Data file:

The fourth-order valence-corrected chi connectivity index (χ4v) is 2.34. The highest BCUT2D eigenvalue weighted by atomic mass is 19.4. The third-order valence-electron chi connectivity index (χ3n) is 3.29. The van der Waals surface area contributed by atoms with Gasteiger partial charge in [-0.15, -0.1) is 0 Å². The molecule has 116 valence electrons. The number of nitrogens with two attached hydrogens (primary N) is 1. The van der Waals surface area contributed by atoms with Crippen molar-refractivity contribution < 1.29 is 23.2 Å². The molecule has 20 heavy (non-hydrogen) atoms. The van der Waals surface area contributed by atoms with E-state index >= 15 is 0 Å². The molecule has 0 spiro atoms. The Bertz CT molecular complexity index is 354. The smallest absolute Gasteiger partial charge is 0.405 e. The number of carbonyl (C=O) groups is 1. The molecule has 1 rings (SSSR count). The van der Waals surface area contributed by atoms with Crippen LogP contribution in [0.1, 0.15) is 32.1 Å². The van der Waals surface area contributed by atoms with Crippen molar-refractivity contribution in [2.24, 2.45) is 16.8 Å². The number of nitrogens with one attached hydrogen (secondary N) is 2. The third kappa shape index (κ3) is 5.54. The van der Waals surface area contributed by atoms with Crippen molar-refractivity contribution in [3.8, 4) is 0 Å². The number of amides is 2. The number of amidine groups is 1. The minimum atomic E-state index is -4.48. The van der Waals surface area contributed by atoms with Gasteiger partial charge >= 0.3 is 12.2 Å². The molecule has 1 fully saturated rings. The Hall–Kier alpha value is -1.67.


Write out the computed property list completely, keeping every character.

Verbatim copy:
The fourth-order valence-corrected chi connectivity index (χ4v) is 2.34. The highest BCUT2D eigenvalue weighted by atomic mass is 19.4. The third-order valence-electron chi connectivity index (χ3n) is 3.29. The van der Waals surface area contributed by atoms with Gasteiger partial charge in [-0.15, -0.1) is 0 Å². The molecule has 116 valence electrons. The number of nitrogens with two attached hydrogens (primary N) is 1. The van der Waals surface area contributed by atoms with Crippen molar-refractivity contribution < 1.29 is 23.2 Å². The molecule has 20 heavy (non-hydrogen) atoms. The van der Waals surface area contributed by atoms with E-state index >= 15 is 0 Å². The molecule has 0 spiro atoms. The Bertz CT molecular complexity index is 354. The smallest absolute Gasteiger partial charge is 0.405 e. The number of carbonyl (C=O) groups is 1. The molecule has 1 rings (SSSR count). The van der Waals surface area contributed by atoms with Crippen LogP contribution in [0.1, 0.15) is 32.1 Å². The van der Waals surface area contributed by atoms with Crippen molar-refractivity contribution in [2.24, 2.45) is 16.8 Å². The number of nitrogens with one attached hydrogen (secondary N) is 2. The third kappa shape index (κ3) is 5.54. The van der Waals surface area contributed by atoms with Crippen molar-refractivity contribution in [3.8, 4) is 0 Å². The number of amides is 2. The number of amidine groups is 1. The minimum atomic E-state index is -4.48. The van der Waals surface area contributed by atoms with Gasteiger partial charge >= 0.3 is 12.2 Å². The molecule has 1 fully saturated rings. The Hall–Kier alpha value is -1.67.